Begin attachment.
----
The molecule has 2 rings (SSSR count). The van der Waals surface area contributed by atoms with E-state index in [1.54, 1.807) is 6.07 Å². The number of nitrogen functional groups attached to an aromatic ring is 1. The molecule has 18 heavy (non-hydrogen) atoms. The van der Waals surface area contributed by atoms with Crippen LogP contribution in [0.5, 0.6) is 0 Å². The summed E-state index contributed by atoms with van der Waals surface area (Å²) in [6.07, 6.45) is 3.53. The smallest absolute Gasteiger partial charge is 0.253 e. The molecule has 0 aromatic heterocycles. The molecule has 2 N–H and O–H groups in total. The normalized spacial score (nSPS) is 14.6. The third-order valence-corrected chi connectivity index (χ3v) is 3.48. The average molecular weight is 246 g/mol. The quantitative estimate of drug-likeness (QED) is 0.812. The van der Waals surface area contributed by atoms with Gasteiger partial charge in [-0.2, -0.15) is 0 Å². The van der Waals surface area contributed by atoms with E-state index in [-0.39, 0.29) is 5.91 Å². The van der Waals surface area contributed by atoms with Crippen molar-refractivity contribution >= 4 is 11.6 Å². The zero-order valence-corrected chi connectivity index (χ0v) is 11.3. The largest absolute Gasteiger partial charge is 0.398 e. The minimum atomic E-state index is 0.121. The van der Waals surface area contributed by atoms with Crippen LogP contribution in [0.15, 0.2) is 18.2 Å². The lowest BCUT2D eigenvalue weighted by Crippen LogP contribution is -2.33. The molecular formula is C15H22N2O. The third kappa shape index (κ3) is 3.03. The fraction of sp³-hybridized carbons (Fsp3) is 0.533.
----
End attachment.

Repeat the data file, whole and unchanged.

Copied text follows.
The molecule has 2 rings (SSSR count). The van der Waals surface area contributed by atoms with E-state index in [1.54, 1.807) is 6.07 Å². The number of nitrogen functional groups attached to an aromatic ring is 1. The molecule has 18 heavy (non-hydrogen) atoms. The van der Waals surface area contributed by atoms with Crippen LogP contribution in [0.5, 0.6) is 0 Å². The summed E-state index contributed by atoms with van der Waals surface area (Å²) in [6.07, 6.45) is 3.53. The smallest absolute Gasteiger partial charge is 0.253 e. The molecule has 0 aromatic heterocycles. The molecule has 2 N–H and O–H groups in total. The normalized spacial score (nSPS) is 14.6. The third-order valence-corrected chi connectivity index (χ3v) is 3.48. The average molecular weight is 246 g/mol. The quantitative estimate of drug-likeness (QED) is 0.812. The van der Waals surface area contributed by atoms with Gasteiger partial charge in [-0.2, -0.15) is 0 Å². The van der Waals surface area contributed by atoms with E-state index in [-0.39, 0.29) is 5.91 Å². The van der Waals surface area contributed by atoms with Crippen molar-refractivity contribution >= 4 is 11.6 Å². The zero-order valence-corrected chi connectivity index (χ0v) is 11.3. The largest absolute Gasteiger partial charge is 0.398 e. The minimum atomic E-state index is 0.121. The van der Waals surface area contributed by atoms with Crippen LogP contribution in [0.15, 0.2) is 18.2 Å². The lowest BCUT2D eigenvalue weighted by Crippen LogP contribution is -2.33. The molecular formula is C15H22N2O. The third kappa shape index (κ3) is 3.03. The fraction of sp³-hybridized carbons (Fsp3) is 0.533.